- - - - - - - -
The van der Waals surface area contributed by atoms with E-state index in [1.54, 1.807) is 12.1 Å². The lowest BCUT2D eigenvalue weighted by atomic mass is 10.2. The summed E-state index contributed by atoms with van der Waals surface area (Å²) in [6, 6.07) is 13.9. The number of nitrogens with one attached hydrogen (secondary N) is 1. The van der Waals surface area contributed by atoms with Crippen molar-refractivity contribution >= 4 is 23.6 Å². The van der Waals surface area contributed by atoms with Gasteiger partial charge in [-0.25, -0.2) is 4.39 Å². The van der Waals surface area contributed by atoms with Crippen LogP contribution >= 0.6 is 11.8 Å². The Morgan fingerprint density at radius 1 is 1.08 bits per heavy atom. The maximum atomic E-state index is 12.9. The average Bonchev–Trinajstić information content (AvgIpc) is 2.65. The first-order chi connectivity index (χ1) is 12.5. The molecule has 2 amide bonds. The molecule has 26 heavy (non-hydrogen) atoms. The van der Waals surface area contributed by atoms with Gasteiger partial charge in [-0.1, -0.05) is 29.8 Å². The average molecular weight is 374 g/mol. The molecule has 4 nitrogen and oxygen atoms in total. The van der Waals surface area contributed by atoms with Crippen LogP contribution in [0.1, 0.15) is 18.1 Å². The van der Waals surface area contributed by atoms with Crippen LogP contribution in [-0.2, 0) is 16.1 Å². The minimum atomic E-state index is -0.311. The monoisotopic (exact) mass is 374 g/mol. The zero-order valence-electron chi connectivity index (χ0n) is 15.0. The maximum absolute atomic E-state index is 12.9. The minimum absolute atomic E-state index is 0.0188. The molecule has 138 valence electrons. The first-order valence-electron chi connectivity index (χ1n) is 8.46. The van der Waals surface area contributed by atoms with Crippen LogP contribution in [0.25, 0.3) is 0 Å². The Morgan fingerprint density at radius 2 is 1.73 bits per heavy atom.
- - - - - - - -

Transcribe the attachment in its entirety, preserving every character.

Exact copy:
The van der Waals surface area contributed by atoms with E-state index in [1.54, 1.807) is 12.1 Å². The lowest BCUT2D eigenvalue weighted by atomic mass is 10.2. The summed E-state index contributed by atoms with van der Waals surface area (Å²) in [6, 6.07) is 13.9. The number of nitrogens with one attached hydrogen (secondary N) is 1. The van der Waals surface area contributed by atoms with Crippen molar-refractivity contribution >= 4 is 23.6 Å². The van der Waals surface area contributed by atoms with Gasteiger partial charge in [-0.25, -0.2) is 4.39 Å². The van der Waals surface area contributed by atoms with Crippen LogP contribution >= 0.6 is 11.8 Å². The Morgan fingerprint density at radius 1 is 1.08 bits per heavy atom. The maximum atomic E-state index is 12.9. The average Bonchev–Trinajstić information content (AvgIpc) is 2.65. The first-order chi connectivity index (χ1) is 12.5. The molecule has 2 amide bonds. The molecule has 26 heavy (non-hydrogen) atoms. The van der Waals surface area contributed by atoms with Gasteiger partial charge in [-0.1, -0.05) is 29.8 Å². The average molecular weight is 374 g/mol. The molecule has 4 nitrogen and oxygen atoms in total. The van der Waals surface area contributed by atoms with Crippen LogP contribution in [0.1, 0.15) is 18.1 Å². The van der Waals surface area contributed by atoms with Crippen LogP contribution in [-0.2, 0) is 16.1 Å². The minimum atomic E-state index is -0.311. The monoisotopic (exact) mass is 374 g/mol. The zero-order valence-electron chi connectivity index (χ0n) is 15.0. The maximum absolute atomic E-state index is 12.9. The minimum absolute atomic E-state index is 0.0188. The molecule has 138 valence electrons. The first-order valence-electron chi connectivity index (χ1n) is 8.46. The van der Waals surface area contributed by atoms with Crippen LogP contribution in [0.25, 0.3) is 0 Å². The Morgan fingerprint density at radius 2 is 1.73 bits per heavy atom.